22 March 2015
Last updated at 04:00
The election is being fought in two rounds
People in France are due to vote in local elections in which the far-right National Front party is expected to score big gains.
Voters are electing representatives in 101 departments, or counties, charged with issues like schools and welfare.
Sunday’s first round will be followed a second in a week’s time.
Polls suggest that the Socialists of President Francois Hollande will suffer another setback, after defeats in municipal and EU elections last year.
The BBC’s Hugh Schofield in Paris says France’s changing electoral map means the vote is a three-horse race.
The Socialists and the centre-right UMP have been joined by Marine Le Pen’s National Front (FN), not as a freakish upstart but a serious contender for power, our correspondent adds.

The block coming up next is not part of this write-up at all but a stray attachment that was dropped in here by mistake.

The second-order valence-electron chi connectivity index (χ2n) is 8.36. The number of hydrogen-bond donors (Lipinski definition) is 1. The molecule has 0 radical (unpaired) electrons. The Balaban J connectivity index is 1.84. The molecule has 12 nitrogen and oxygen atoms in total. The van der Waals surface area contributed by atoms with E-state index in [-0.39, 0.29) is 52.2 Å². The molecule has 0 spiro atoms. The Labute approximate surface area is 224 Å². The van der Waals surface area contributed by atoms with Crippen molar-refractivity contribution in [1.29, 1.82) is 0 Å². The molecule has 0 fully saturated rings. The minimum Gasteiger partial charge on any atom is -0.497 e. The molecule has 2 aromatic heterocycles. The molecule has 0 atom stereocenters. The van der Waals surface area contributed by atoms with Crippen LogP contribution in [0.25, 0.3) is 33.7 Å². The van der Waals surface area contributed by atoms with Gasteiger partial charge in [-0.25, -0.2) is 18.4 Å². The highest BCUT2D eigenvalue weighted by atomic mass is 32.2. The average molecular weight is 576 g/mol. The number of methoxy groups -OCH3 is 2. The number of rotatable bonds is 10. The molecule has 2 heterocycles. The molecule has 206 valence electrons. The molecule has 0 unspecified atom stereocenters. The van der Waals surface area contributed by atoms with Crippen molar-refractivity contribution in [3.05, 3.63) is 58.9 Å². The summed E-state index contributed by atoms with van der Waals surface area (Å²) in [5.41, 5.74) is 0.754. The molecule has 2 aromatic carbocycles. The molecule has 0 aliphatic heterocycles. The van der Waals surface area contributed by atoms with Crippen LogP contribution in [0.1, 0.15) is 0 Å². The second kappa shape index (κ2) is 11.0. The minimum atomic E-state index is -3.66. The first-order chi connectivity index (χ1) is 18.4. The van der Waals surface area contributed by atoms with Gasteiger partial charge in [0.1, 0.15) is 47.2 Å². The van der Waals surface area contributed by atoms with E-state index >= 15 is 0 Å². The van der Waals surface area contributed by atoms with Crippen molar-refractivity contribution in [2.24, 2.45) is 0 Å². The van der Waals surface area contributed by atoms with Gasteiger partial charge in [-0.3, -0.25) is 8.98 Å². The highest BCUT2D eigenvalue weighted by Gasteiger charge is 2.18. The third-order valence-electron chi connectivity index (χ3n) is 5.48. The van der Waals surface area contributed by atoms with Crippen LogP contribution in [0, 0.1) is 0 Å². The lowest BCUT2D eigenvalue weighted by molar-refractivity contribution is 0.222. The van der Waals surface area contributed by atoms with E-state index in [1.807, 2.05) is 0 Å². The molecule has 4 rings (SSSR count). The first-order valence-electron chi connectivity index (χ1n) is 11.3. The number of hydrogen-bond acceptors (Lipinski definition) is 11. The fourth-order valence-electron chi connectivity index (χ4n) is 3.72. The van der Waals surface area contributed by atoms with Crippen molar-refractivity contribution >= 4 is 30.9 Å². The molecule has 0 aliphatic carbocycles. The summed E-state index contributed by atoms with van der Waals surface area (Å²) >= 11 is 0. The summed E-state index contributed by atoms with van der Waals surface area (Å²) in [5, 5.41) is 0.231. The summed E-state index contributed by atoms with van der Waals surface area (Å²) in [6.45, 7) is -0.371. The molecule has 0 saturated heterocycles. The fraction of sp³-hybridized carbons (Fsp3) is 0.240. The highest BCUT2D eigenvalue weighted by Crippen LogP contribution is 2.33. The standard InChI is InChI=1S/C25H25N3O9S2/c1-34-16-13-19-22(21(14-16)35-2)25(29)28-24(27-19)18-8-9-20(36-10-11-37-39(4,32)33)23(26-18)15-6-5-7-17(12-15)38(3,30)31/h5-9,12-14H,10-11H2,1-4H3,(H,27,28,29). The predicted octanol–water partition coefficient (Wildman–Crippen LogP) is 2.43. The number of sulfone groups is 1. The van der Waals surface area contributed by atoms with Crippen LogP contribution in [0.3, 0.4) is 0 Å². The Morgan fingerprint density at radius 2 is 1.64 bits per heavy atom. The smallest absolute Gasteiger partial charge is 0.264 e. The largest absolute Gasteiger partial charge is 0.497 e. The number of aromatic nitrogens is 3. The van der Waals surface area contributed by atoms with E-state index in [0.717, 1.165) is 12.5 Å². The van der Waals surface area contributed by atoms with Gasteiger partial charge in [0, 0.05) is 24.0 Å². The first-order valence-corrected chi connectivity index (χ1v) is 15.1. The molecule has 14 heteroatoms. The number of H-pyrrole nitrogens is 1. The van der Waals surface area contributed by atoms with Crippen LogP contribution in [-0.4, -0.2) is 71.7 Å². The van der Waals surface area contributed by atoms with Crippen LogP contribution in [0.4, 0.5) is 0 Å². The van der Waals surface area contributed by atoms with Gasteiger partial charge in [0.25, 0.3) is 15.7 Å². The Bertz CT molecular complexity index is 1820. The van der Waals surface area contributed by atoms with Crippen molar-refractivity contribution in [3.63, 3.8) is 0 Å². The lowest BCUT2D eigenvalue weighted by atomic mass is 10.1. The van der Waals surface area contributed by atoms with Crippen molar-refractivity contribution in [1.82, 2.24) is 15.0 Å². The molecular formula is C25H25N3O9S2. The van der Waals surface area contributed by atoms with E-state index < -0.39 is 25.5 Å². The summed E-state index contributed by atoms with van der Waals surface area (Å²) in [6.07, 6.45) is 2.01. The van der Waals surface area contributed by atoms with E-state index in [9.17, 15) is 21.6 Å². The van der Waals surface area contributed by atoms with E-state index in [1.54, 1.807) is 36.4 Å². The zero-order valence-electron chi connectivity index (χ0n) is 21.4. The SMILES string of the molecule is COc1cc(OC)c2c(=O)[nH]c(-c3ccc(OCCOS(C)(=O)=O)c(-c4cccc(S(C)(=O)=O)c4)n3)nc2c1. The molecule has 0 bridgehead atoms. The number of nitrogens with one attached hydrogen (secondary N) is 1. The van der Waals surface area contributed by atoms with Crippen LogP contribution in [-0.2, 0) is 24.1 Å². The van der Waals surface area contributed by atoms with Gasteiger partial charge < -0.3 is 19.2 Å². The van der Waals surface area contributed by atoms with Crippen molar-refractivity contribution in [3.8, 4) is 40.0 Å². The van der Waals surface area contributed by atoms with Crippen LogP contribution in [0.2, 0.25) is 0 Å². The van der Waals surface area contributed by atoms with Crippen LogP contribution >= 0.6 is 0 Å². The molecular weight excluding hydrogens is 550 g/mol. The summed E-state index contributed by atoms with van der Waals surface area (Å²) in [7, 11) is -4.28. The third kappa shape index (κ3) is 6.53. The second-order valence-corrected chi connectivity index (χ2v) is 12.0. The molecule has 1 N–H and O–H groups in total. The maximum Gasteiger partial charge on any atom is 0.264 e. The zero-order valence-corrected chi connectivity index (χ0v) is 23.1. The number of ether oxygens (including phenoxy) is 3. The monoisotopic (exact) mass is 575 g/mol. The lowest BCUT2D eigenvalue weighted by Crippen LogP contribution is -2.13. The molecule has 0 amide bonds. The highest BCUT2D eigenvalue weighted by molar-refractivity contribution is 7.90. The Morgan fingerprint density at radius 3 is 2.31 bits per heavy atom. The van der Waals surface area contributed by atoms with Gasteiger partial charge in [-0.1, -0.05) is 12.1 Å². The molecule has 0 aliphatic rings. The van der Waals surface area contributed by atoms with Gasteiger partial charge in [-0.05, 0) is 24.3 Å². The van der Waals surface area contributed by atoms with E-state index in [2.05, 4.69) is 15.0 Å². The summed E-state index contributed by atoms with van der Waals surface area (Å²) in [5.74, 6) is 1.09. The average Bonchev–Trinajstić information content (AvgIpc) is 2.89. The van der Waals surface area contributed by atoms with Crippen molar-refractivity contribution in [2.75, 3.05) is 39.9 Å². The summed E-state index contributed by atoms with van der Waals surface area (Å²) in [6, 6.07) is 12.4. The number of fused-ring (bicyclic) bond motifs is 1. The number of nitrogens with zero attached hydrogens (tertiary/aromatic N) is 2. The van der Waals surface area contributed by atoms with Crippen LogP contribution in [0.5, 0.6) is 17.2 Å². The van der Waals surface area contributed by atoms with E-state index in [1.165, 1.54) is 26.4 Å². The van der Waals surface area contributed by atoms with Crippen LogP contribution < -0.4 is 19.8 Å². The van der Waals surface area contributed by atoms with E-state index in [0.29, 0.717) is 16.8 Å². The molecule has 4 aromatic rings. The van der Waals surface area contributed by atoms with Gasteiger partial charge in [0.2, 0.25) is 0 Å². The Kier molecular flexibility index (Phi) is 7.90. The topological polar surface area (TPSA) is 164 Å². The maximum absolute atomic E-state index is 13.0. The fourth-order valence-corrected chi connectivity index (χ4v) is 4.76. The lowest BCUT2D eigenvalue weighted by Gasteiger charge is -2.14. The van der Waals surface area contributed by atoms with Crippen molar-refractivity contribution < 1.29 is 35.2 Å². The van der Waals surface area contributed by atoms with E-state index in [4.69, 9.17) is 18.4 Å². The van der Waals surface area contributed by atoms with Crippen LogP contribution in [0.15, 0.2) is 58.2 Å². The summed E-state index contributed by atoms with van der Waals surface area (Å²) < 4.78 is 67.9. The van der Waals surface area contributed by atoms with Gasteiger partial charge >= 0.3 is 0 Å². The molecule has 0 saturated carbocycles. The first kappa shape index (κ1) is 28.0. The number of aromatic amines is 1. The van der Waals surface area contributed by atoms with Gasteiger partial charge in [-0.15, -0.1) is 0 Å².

The FN has benefited from economic stagnation, high unemployment, and general hostility to mainstream parties.
The governing Socialists and their left-wing allies are expected to take the biggest hit, losing many of the 61 departments they hold.
But the FN is also taking voters from the UMP, which has struggled to unify behind a single leader since the defeat of Nicolas Sarkozy in the 2012 presidential election.